But we do see it limitations every day, and we find ways to work around them. Its a major undertaking to change over a whole workflow to a new app--on a deadline, especially if that new app has a whole lot of flaws of its own.


I know that there are quite a lot of studios that use LW for some portion of their pipeline. But they also use a lot of other tools, like Maya, Electric Image, XSI, and comspoiting fx apps like fusion and Houdini. There is no one trick pony that does it all. And its all driven by the needs of the production. In many cases NO commercial software can do what is needed so special apps are written. Almost all the really big places have proprietary apps like that.

In the end its about getting the look you want. Brand loyalty is for hobbyists and really small/one man studios. The big places really can't afford to be limited like that.

ackees
07-28-2003, 03:47 PM
Novadesign, I see what you mean but I am not sure, I did work in a place that had five full time 3D animators and programming support, and these guys stuck to one app, wouldnt touch anything else. If they had a problem the programmers would dig into the SDK and solve it, I guess these guys were working at the top of the food chain, lower down you would just have to buy another app to solve such issues.

wacom
07-28-2003, 05:03 PM
Originally posted by Randog
Do you really believe this bull****? Or are you 12 years old?

"A friend of mine told me that....."


I think you might be after your rather rude, crude, and very non-professional attitude slanted post. Let us just pray you're 12 and are going to grow out of this stage you're in.:D

Randog
07-28-2003, 06:36 PM
Originally posted by ackees
Randog, what do you believe, I mean what are your opinions on this?

OK. Let's take it piece by piece.

I think when creatives (anyone with good ideas) come up with an idea they are closer to the concept, its like a baby and they want it to benefit everyone, but when big business takes over then creatives take a back seat and as you say greed takes over.

I really am not too sure who you are making these statements about. Do you have experience in a production environment, at a "big company"? I assume you mean a big VFX company. If so, then what benefit would the company gain by chasing only the dollar? If they were to do so, chances are the work would suffer. If the work suffers then they will get less business. If they get less business then they make less money. See the trend?

Actually most creative people quickly become slaves when they join a big company because it is big business that has the money to pay for the tools that creative people need to use..

How exactly do they become slaves? Please be specific. Slaves to the company? Slaves to the software? If they were to become slaves to the company, refer to my words above.

[B]...but things are changing, almost anyone can buy their own tools now so there is going to be an even bigger explosion of individual or small group projects that will push the big productions aside because you cant beat a good idea.[B]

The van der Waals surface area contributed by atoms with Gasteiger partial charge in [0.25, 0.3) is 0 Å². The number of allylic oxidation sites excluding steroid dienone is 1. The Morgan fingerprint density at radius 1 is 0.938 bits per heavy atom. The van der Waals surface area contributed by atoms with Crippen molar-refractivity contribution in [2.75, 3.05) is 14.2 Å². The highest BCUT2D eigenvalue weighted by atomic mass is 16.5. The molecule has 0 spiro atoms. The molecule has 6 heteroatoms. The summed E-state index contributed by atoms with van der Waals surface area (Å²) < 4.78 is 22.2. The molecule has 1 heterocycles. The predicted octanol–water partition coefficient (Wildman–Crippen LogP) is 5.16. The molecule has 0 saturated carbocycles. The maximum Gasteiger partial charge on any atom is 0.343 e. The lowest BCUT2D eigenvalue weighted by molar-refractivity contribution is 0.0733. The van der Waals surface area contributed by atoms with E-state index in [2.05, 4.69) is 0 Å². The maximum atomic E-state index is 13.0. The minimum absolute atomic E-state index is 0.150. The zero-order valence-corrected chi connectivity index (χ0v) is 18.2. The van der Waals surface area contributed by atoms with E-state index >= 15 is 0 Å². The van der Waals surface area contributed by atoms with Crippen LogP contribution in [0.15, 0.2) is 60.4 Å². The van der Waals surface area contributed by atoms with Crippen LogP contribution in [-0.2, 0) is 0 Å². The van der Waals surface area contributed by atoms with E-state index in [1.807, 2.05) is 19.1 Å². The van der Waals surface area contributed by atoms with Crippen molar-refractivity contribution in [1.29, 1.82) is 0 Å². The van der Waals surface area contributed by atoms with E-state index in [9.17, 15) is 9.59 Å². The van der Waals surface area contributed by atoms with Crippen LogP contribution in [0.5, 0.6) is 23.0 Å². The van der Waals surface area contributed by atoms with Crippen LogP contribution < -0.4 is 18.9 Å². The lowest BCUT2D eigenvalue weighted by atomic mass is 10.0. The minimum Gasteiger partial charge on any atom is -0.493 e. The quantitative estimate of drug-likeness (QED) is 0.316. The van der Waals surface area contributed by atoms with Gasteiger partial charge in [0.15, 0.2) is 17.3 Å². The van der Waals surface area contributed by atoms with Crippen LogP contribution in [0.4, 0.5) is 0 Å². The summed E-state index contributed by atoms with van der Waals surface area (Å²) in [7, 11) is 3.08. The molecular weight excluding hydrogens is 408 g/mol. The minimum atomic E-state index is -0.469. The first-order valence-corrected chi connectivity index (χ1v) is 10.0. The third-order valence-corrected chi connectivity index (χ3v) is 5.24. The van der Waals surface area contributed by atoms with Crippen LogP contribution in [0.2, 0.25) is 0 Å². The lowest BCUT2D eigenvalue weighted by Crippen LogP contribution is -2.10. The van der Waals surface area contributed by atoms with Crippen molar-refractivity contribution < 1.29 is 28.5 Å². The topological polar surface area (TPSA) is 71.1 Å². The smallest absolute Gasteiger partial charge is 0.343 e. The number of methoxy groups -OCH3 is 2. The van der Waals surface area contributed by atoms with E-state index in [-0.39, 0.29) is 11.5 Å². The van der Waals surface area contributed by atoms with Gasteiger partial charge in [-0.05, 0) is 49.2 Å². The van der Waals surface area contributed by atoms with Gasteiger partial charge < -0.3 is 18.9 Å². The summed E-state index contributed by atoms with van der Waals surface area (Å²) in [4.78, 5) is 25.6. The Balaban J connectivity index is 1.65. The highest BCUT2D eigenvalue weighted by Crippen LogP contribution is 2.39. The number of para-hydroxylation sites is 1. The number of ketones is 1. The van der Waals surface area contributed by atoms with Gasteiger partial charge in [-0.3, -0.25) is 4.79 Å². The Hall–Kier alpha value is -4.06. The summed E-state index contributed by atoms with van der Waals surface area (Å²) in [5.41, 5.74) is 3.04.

This is true. Currently market share is a big battle. As the battle continues, it will drive the price down. This is great. Smaller VFX companies will in fact become more common. However, if you have a film with 200, 300, 400+ shots you don't want to take it to "Mom and Pop's VFX Tech Shop" You want to take it to a company that has the ability to deliver. The big shops. There have been a lot of smaller shops that take on a project of about 100 shots and it balloons up to, say, 250. They are then in a world of hurt because they no longer have the ability to produce the shots in a timily fashion. You want to talk about ensalving the employees - this is when the artists get totally screwed. I have been there.

Have you?

I understand what are ou are trying to say. But I can stand here (ok, sit here) and tell you you are wrong Judging from my experience.

Randog
07-28-2003, 06:41 PM
Originally posted by wacom
I think you might be after your rather rude, crude, and very non-professional attitude slanted post. Let us just pray you're 12 and are going to grow out of this stage you're in.:D

I am not 12. I also have no plan to grow out of anything.

I just happen to have a low tolerance for people who make blanket, wide sweeping statments, based on nothing at all. I have experinces that contradict everything that was stated...

If something is BS, I call it BS.

prospector
07-28-2003, 07:07 PM
big buisness go after the dollar because as a stockholder, I would demand it.

Money is put into stock to make a profit and hopefully a huge one and not just 3 or 4 % that banks like to give out.

They don't make that premium payment for the stock then the kids don't eat.

having said that for the large company I will say this for the small company..

when their prices get so high and my premiums get good, I can undercut their prices and get more buisness.

WinWin

Ain't capitalism great:D

novadesigns
07-28-2003, 10:20 PM
Originally posted by ackees